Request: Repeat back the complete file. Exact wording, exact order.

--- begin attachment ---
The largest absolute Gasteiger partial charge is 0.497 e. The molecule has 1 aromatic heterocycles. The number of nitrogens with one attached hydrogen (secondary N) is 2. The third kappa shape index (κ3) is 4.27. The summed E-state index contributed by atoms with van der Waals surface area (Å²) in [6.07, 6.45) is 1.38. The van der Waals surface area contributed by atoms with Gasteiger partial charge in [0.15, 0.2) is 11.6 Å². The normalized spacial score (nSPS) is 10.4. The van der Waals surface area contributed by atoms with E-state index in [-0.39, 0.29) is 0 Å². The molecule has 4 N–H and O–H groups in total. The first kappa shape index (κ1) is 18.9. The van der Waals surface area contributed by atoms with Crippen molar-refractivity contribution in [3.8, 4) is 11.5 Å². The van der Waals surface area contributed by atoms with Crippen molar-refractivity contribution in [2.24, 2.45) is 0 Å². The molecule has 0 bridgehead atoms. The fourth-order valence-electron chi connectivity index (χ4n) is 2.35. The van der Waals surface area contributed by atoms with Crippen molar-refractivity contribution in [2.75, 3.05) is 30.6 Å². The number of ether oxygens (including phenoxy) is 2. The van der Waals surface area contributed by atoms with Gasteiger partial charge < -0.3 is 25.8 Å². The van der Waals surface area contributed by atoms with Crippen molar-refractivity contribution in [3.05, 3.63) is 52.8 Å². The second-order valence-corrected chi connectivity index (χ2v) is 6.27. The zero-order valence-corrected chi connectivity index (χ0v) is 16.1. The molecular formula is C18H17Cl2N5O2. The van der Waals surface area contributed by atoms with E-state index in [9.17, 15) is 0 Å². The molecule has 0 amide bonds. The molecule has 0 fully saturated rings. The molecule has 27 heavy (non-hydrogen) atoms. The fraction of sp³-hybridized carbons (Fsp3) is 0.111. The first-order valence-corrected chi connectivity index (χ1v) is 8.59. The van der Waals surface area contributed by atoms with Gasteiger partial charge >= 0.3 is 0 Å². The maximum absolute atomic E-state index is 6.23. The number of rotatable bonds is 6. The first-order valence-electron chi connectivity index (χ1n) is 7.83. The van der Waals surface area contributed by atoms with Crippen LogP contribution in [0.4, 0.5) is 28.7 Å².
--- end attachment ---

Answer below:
The largest absolute Gasteiger partial charge is 0.497 e. The molecule has 1 aromatic heterocycles. The number of nitrogens with one attached hydrogen (secondary N) is 2. The third kappa shape index (κ3) is 4.27. The summed E-state index contributed by atoms with van der Waals surface area (Å²) in [6.07, 6.45) is 1.38. The van der Waals surface area contributed by atoms with Gasteiger partial charge in [0.15, 0.2) is 11.6 Å². The normalized spacial score (nSPS) is 10.4. The van der Waals surface area contributed by atoms with E-state index in [-0.39, 0.29) is 0 Å². The molecule has 4 N–H and O–H groups in total. The first kappa shape index (κ1) is 18.9. The van der Waals surface area contributed by atoms with Crippen molar-refractivity contribution in [3.8, 4) is 11.5 Å². The van der Waals surface area contributed by atoms with Crippen molar-refractivity contribution in [2.24, 2.45) is 0 Å². The molecule has 0 bridgehead atoms. The fourth-order valence-electron chi connectivity index (χ4n) is 2.35. The van der Waals surface area contributed by atoms with Crippen molar-refractivity contribution in [2.75, 3.05) is 30.6 Å². The number of ether oxygens (including phenoxy) is 2. The van der Waals surface area contributed by atoms with Gasteiger partial charge < -0.3 is 25.8 Å². The van der Waals surface area contributed by atoms with Crippen molar-refractivity contribution in [3.05, 3.63) is 52.8 Å². The second-order valence-corrected chi connectivity index (χ2v) is 6.27. The zero-order valence-corrected chi connectivity index (χ0v) is 16.1. The molecular formula is C18H17Cl2N5O2. The van der Waals surface area contributed by atoms with E-state index in [9.17, 15) is 0 Å². The molecule has 0 amide bonds. The molecule has 0 fully saturated rings. The molecule has 27 heavy (non-hydrogen) atoms. The fraction of sp³-hybridized carbons (Fsp3) is 0.111. The first-order valence-corrected chi connectivity index (χ1v) is 8.59. The van der Waals surface area contributed by atoms with Gasteiger partial charge >= 0.3 is 0 Å². The maximum absolute atomic E-state index is 6.23. The number of rotatable bonds is 6. The first-order valence-electron chi connectivity index (χ1n) is 7.83. The van der Waals surface area contributed by atoms with Crippen LogP contribution in [0.4, 0.5) is 28.7 Å².